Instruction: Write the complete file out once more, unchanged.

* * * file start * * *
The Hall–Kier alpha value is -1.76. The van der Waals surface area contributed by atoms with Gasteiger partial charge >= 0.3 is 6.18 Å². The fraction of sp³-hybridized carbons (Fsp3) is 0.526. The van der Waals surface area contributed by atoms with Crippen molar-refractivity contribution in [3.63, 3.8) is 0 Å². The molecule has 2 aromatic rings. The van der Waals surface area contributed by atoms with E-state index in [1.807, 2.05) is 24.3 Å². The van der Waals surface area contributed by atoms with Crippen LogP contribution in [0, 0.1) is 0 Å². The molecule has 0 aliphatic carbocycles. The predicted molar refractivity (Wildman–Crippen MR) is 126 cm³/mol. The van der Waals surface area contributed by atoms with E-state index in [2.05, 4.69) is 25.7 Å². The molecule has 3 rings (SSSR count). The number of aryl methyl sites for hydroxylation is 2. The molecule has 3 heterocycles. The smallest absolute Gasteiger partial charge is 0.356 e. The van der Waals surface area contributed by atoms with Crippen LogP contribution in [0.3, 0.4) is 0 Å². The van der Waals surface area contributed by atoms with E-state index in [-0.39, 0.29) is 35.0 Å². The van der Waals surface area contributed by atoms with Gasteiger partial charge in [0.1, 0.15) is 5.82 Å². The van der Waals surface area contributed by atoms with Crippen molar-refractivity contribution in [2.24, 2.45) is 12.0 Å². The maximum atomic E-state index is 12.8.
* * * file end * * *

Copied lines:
The Hall–Kier alpha value is -1.76. The van der Waals surface area contributed by atoms with Gasteiger partial charge >= 0.3 is 6.18 Å². The fraction of sp³-hybridized carbons (Fsp3) is 0.526. The van der Waals surface area contributed by atoms with Crippen molar-refractivity contribution in [3.63, 3.8) is 0 Å². The molecule has 2 aromatic rings. The van der Waals surface area contributed by atoms with E-state index in [1.807, 2.05) is 24.3 Å². The van der Waals surface area contributed by atoms with Crippen LogP contribution in [0, 0.1) is 0 Å². The molecule has 0 aliphatic carbocycles. The predicted molar refractivity (Wildman–Crippen MR) is 126 cm³/mol. The van der Waals surface area contributed by atoms with E-state index in [2.05, 4.69) is 25.7 Å². The molecule has 3 rings (SSSR count). The number of aryl methyl sites for hydroxylation is 2. The molecule has 3 heterocycles. The smallest absolute Gasteiger partial charge is 0.356 e. The van der Waals surface area contributed by atoms with Crippen LogP contribution in [0.3, 0.4) is 0 Å². The van der Waals surface area contributed by atoms with E-state index in [-0.39, 0.29) is 35.0 Å². The van der Waals surface area contributed by atoms with Gasteiger partial charge in [0.1, 0.15) is 5.82 Å². The van der Waals surface area contributed by atoms with Crippen molar-refractivity contribution in [2.24, 2.45) is 12.0 Å². The maximum atomic E-state index is 12.8.